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Wells SA Jr, Gosnell JE, Gagel RF, Moley J, Pfister D, Sosa JA, Skinner M, et al. Vandetanib for the treatment of patients with locally advanced or metastatic hereditary medullary thyroid cancer. J Clin Oncol 2010; 28: 767-72. PubMed Citation (Among 30 patients with advanced or metastatic hereditary medullary thyroid cancer [with activating RET mutations] treated with vandetanib for an average of 18.8 months, partial responses occurred in 20% of patients and common side effects were hypertension [77%], diarrhea [70%], rash [67%], fatigue [63%] and nausea [63%]; no mention of ALT elevations or hepatotoxicity).
Leboulleux S, Bastholt L, Krause T, de la Fouchardiere C, Tennvall J, Awada A, Gómez JM, et al. Vandetanib in locally advanced or metastatic differentiated thyroid cancer: a randomised, double-blind, phase 2 trial. Lancet Oncol 2012; 13: 897-905. PubMed Citation (Among 145 patients with advanced or metastatic differentiated thyroid cancer, median progression free survival was 11.1 months in those receiving vandetanib vs 5.9 months with placebo; no mention of ALT elevations or hepatotoxicity, but QTc prolongation occurred in 23%).
Deshpande HA, Sheth K, Sosa JA, Roman S. Efficacy and tolerability of pharmacotherapy options for the treatment of medullary thyroid cancer. Clin Med Insights Oncol 2012; 6: 355-62. PubMed Citation (Review of the rationale for use, mechanism of action, pharmacology, efficacy, safety and cost of vandetanib for medullary thyroid cancer, mentions that ALT elevations were reported in 3-5% of treated patients).
Wells SA Jr, Robinson BG, Gagel RF, Dralle H, Fagin JA, Santoro M, Baudin E, et al. Vandetanib in patients with locally advanced or metastatic medullary thyroid cancer: a randomized, double-blind phase III trial. J Clin Oncol 2012; 30: 134-41. PubMed Citation (Among 331 patients with advanced or metastatic medullary thyroid cancer, median progression free survival was 30.5 months with vandetanib vs 19.3 months with placebo; extensive discussion of adverse events does not mention ALT elevations or hepatotoxicity).
Vandetanib (Caprelsa) for medullary thyroid cancer. Med Lett Drugs Ther 2012; 54 (1381): 3-4. PubMed Citation (Concise review of the mechanism of action, efficacy, safety and costs of vandetanib for medullary thyroid cancer shortly after its approval in the US, mentions severe adverse events of QTc prolongation, sudden death, skin reactions, photosensitivity and Stevens Johnson syndrome, but not hepatotoxicity or ALT elevations).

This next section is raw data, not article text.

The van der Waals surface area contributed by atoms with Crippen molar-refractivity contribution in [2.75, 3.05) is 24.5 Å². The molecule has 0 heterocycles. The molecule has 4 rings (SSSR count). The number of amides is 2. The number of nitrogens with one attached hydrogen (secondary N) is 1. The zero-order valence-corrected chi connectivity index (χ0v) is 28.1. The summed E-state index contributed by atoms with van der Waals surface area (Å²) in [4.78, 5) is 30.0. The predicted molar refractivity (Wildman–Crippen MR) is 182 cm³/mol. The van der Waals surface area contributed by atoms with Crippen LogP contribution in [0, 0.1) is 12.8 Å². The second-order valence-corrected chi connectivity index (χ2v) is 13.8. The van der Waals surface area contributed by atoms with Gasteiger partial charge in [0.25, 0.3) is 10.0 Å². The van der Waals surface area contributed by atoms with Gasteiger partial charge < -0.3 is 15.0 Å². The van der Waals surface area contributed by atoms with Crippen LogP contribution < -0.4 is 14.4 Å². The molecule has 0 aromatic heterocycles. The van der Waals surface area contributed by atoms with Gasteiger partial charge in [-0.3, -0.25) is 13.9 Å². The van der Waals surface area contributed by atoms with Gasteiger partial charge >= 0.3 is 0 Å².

Spraggs CF, Xu CF, Hunt CM. Genetic characterization to improve interpretation and clinical management of hepatotoxicity caused by tyrosine kinase inhibitors. Pharmacogenomics 2013; 14: 541-54. PubMed Citation (Review of genetic associations of serum ALT and bilirubin elevations during therapy with tyrosine kinase inhibitors, focusing on lapatinib and pazopanib).
Shah RR, Morganroth J, Shah DR. Hepatotoxicity of tyrosine kinase inhibitors: clinical and regulatory perspectives. Drug Saf 2013; 36: 491-503. PubMed Citation (Review of the hepatotoxicity of 18 tyrosine kinase inhibitors approved for use in cancer in the US as of 2013; vandetanib is associated with some degree of ALT elevation in 51% of patients and in elevations above 5 times ULN in 2%, but has not been linked to cases of clinically apparent hepatitis or hepatic failure).
Ton GN, Banaszynski ME, Kolesar JM. Vandetanib: a novel targeted therapy for the treatment of metastatic or locally advanced medullary thyroid cancer. Am J Health Syst Pharm 2013; 70: 849-55. PubMed Citation (Review of the efficacy and safety of vandetanib as therapy of medullary thyroid cancer does not mention ALT elevations or hepatotoxicity).
Lacouture ME, Ciccolini K, Kloos RT, Agulnik M. Overview and management of dermatologic events associated with therapies for medullary thyroid cancer. Thyroid 2014; 62: 798-806. PubMed Citation (Description of the spectrum of skin toxicities of kinase inhibitors including vandetanib used in treatment of medullary thyroid cancer mentions that inhibition of EGFR signaling causes growth arrest and apoptosis in keratinocytes, with subsequent release of cytokines and recruitment of inflammatory cells).